The pilot of the helicopter involved in a crash which killed the owner of Leicester City Football Club said: “I’ve no idea what’s going on” as the aircraft was turning out of control.
Eric Swaffer, 53, made the comment seconds before the helicopter hit the ground outside the club’s King Power Stadium on October 27 2018, a report by the Air Accidents Investigation Branch (AAIB) revealed.
Leicester City owner Vichai Srivaddhanaprabha, employees Nursara Suknamai and Kaveporn Punpare, Mr Swaffer and his partner, Izabela Roza Lechowicz – also a professional pilot – were all killed in the accident, which happened shortly after the helicopter took off from the pitch.
The Leonardo AW169 helicopter reached an altitude of approximately 430ft before plummeting to the ground.
The pilot’s pedals became disconnected from the tail rotor, investigators found.
This resulted in the aircraft making a sharp right turn which was “impossible” to control.
The AAIB described this as “a catastrophic failure”, causing the helicopter to spin quickly, approximately five times.
As the helicopter was turning out of control, a shout of: “Hey, hey, hey!” came from the rear cabin, where Mr Vichai and his employees were seated, the AAIB said.
Mr Swaffer, who was a highly experienced pilot, responded by saying: “I’ve no idea what’s going on” and “uttered an exclamation”, according to the report.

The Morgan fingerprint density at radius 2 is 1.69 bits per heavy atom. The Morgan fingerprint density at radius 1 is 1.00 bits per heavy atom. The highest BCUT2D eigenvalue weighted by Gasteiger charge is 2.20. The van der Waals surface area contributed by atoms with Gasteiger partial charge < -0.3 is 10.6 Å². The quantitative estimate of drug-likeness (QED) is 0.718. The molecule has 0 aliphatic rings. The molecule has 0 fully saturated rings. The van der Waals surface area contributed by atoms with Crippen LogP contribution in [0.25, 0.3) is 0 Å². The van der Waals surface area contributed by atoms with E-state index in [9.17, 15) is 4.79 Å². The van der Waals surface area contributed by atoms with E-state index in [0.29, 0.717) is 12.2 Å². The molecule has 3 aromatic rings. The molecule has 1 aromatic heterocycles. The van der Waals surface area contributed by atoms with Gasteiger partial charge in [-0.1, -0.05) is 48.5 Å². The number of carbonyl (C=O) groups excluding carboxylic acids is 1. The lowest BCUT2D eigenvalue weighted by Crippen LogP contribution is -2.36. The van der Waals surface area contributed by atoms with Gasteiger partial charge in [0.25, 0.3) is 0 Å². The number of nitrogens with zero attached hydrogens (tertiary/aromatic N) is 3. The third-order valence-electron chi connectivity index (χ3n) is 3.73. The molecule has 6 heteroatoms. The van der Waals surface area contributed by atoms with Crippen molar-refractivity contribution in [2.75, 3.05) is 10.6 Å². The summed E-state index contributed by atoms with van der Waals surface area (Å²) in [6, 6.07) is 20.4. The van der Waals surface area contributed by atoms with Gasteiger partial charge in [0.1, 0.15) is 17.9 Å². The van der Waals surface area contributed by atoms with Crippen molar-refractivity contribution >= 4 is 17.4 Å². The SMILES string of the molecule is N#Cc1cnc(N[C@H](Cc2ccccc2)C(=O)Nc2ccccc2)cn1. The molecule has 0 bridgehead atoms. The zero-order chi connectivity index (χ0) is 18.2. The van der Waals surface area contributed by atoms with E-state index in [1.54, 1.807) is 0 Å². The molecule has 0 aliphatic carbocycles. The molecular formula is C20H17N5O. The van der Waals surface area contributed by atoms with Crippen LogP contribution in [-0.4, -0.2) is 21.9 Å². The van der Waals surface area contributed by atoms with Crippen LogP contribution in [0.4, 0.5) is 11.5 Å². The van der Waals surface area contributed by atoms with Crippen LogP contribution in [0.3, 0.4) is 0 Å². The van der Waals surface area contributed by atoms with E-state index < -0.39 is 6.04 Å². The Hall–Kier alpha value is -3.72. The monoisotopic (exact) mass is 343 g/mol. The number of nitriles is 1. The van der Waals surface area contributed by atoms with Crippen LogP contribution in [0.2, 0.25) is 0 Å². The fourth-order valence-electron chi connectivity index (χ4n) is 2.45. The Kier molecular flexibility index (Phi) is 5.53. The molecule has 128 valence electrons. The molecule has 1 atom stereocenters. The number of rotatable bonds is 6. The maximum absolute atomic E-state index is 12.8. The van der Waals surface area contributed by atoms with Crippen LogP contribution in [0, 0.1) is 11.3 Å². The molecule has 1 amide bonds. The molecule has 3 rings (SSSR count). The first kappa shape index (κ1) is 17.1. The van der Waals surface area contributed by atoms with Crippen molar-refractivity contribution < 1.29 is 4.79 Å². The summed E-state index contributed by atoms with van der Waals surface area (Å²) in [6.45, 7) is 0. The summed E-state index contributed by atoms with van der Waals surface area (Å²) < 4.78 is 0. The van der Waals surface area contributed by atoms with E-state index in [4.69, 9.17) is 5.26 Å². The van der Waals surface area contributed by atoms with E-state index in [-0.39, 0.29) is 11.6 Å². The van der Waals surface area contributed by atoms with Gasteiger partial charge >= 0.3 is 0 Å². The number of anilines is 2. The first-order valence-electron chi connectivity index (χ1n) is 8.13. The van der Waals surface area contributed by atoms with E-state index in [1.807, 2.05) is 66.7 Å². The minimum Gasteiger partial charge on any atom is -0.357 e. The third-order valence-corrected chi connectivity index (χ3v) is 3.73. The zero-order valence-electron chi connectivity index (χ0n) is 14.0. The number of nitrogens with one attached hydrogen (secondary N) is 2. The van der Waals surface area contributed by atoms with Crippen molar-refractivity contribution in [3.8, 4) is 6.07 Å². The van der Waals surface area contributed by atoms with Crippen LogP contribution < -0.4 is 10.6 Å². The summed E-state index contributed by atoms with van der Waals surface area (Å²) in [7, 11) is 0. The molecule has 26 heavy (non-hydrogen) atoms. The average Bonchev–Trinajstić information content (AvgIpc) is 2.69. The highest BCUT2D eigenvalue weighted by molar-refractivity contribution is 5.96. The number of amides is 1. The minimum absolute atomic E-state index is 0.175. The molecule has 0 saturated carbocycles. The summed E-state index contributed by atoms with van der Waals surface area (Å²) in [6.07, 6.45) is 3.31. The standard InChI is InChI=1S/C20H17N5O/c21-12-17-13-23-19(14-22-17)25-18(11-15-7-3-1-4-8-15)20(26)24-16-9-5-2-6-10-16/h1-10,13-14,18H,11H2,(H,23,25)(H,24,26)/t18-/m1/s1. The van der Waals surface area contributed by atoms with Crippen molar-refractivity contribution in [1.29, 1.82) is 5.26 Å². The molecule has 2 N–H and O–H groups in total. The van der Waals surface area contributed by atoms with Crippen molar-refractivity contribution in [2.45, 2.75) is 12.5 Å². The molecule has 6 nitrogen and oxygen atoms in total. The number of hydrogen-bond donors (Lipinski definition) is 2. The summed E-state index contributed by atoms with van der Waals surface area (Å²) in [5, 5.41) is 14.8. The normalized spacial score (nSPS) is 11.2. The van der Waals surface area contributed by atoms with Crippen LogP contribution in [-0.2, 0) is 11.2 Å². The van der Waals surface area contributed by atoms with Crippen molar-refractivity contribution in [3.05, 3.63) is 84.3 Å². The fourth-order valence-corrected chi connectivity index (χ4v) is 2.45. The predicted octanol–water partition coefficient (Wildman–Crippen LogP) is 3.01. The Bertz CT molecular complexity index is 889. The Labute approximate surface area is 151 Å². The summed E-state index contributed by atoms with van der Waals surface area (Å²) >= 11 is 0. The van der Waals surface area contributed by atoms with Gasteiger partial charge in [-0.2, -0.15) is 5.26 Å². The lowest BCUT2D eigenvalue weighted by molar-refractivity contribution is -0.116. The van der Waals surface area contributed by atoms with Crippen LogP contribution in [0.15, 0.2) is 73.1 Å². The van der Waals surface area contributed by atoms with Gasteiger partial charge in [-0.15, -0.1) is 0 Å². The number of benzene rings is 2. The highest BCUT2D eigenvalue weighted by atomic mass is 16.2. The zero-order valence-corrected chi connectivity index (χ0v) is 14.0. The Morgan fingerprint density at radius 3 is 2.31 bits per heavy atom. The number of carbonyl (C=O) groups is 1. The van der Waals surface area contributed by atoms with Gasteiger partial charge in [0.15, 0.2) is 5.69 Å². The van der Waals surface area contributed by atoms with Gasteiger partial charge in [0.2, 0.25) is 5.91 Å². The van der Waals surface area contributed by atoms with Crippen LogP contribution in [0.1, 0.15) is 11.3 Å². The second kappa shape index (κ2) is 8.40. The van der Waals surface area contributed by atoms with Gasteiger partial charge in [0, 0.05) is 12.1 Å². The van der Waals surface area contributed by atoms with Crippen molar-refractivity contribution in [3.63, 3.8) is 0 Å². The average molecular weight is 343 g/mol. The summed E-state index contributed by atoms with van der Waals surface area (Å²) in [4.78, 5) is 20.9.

He “performed the most appropriate actions” which included raising a lever to reduce the helicopter’s pitch angle and “cushion the impact”, the AAIB said.
The aircraft landed on a concrete step, coming to a rest on its left side.
Four of the five occupants survived the initial impact, but no-one survived due to the helicopter catching fire within a minute following a major fuel leak.
The crash occurred around an hour after a Premier League match between Leicester City and West Ham United.
The AAIB inquiry found that the control system failed because a bearing in the tail rotor broke up due to its ceramic balls sliding rather than rolling, due to a build-up of pressure.
Asked if this was “an accident waiting to happen”, Adrian Cope, AAIB senior inspector for engineering told reporters: “It was a process which built up continuously.
“The damage in that bearing built up over a period of time.”
Inspection of the bearing was only required once it has been used for 400 hours, but the helicopter had only been flown for 331 hours when the accident happened.
One of the “contributory factors” for the crash was that regulations do not require maintenance checks to review the condition of used bearings against their original design, the AAIB said.
The 209-page report ruled out drone involvement and pilot error.
The AAIB’s chief inspector of air accidents Crispin Orr said: “The AAIB has carried out an extensive investigation to establish why the accident happened and how safety can be improved.”
Authorities from Canada, France, Italy and the US were also involved in the investigation because of where various significant components were manufactured.
The AAIB made eight safety recommendations to the European Aviation Safety Agency (Easa) – whose rules for aircraft certification are mirrored by the Civil Aviation Authority in the UK – to “address weaknesses or omissions” in regulations for certifying helicopters.
These deal with the design, validation and monitoring of safety critical components.
Other changes were made to the AW169 and AW189 fleets by the manufacturer and Easa as investigators became aware of issues.
A statue of Mr Vichai was unveiled at the stadium in April last year.